It began with a flush left cross, followed by several more that snapped Nunez’s head back. Dock stepped in as the challenger sagged against the ropes.

Said Floyd Mayweather, who promotes Davis from his Mayweather Promotions outfit, “Tank is an unbelievable fighter. He’s something special. This is a pay-per-view star. He has the charisma and the will to win. He has a big heart and has a great team behind him.”

Yuriorkis Gamboa explosive in return, stops Rocky Martinez in two

Yuriorkis Gamboa has been wanting to fight Gervonta Davis. The 37-year-old Cuban expatriate made a strong argument that he should be next to step in the ring with “Tank.”

Former three-time world champion Roman “Rocky” Martinez was no match for Gamboa’s superior hand speed. That was obvious within the first 20 seconds of the second round. Gamboa (30-2, 18 KOs) pounded Martinez with a right, which sent the 36-year-old veteran to the canvas for the first time.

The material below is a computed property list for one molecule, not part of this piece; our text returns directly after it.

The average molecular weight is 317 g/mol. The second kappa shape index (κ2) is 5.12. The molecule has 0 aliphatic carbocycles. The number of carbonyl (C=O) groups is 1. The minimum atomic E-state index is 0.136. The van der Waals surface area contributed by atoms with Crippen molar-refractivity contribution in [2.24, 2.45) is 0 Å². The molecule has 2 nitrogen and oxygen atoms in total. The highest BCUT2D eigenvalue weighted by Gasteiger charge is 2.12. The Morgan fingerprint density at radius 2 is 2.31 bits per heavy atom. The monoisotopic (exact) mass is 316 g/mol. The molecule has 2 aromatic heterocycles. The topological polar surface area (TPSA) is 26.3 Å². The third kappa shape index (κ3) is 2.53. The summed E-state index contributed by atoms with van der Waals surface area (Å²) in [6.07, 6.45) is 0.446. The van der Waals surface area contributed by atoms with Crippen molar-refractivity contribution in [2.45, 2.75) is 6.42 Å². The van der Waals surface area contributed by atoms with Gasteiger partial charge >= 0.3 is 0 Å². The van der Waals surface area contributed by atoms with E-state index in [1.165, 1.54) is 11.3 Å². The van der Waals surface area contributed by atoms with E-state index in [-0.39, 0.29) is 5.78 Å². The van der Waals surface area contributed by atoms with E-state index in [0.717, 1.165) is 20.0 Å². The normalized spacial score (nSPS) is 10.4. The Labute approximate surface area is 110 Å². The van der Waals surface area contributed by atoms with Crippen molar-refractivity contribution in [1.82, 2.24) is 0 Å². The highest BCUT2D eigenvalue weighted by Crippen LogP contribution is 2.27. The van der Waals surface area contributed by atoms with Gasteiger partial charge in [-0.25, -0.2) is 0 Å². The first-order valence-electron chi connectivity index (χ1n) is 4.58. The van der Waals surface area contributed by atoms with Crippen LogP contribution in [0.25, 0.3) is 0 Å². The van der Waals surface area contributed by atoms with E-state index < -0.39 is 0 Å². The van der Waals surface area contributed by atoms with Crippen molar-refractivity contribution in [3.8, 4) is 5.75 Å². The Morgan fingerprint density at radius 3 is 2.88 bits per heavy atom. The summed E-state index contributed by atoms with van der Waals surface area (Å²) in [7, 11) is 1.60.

About a minute later, another right, which landed square on Martinez’s face, ended it. Referee Bill Clancy saw enough, waving it over at 2:00 of the second in the scheduled 10-round lightweight fight.

According CompuBox ShoStats, Gamboa landed 49% of his power punches.

“I had said in the fighter meetings I have genetics. I have explosiveness and speed. I just have it,” Gamboa said through a translator. “I didn’t want to get desperate (after the first knockdown), but I knew it was a matter of time before I knocked him out.

“That’s the plan of the event. Next, me and Gervonta Davis.”

Ladarius Miller ekes by Jezreel Corrales

In a battle of southpaws on the televised opener, Ladarius Miller (20-1, 6 KOs) won a sloppy, 10-round split-decision over Panamanian Jezreel Corrales (23-3, 9 KOs).

After five rounds, the fight was close. With 1:30 left in the seventh, Miller landed a one-two that momentarily rocked Corrales. The veteran moved—and clinched—in order to recover.

Corrales switched to an orthodox style in the ninth, leading counter rights that connected. It appeared to be enough for Corrales to win the round, and possibly give him an edge entering the 10th.